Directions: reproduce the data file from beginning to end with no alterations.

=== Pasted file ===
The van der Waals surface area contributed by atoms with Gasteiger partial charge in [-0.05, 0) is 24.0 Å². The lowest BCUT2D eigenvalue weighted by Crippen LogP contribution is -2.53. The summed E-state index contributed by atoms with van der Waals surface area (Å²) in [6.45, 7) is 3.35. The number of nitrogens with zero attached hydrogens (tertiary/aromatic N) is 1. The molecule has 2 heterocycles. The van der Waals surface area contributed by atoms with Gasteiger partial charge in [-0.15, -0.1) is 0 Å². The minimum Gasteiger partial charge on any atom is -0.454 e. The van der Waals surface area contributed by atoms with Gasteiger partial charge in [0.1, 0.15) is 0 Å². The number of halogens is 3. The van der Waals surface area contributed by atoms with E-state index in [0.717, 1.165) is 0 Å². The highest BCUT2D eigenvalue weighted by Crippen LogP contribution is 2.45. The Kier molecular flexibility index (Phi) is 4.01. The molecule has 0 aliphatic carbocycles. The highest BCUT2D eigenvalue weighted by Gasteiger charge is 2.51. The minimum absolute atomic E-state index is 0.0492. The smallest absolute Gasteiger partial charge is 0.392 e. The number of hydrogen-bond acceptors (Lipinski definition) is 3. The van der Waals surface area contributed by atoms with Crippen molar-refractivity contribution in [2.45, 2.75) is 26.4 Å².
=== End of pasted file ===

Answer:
The van der Waals surface area contributed by atoms with Gasteiger partial charge in [-0.05, 0) is 24.0 Å². The lowest BCUT2D eigenvalue weighted by Crippen LogP contribution is -2.53. The summed E-state index contributed by atoms with van der Waals surface area (Å²) in [6.45, 7) is 3.35. The number of nitrogens with zero attached hydrogens (tertiary/aromatic N) is 1. The molecule has 2 heterocycles. The van der Waals surface area contributed by atoms with Gasteiger partial charge in [-0.15, -0.1) is 0 Å². The minimum Gasteiger partial charge on any atom is -0.454 e. The van der Waals surface area contributed by atoms with Gasteiger partial charge in [0.1, 0.15) is 0 Å². The number of halogens is 3. The van der Waals surface area contributed by atoms with E-state index in [0.717, 1.165) is 0 Å². The highest BCUT2D eigenvalue weighted by Crippen LogP contribution is 2.45. The Kier molecular flexibility index (Phi) is 4.01. The molecule has 0 aliphatic carbocycles. The highest BCUT2D eigenvalue weighted by Gasteiger charge is 2.51. The minimum absolute atomic E-state index is 0.0492. The smallest absolute Gasteiger partial charge is 0.392 e. The number of hydrogen-bond acceptors (Lipinski definition) is 3. The van der Waals surface area contributed by atoms with Crippen molar-refractivity contribution in [2.45, 2.75) is 26.4 Å².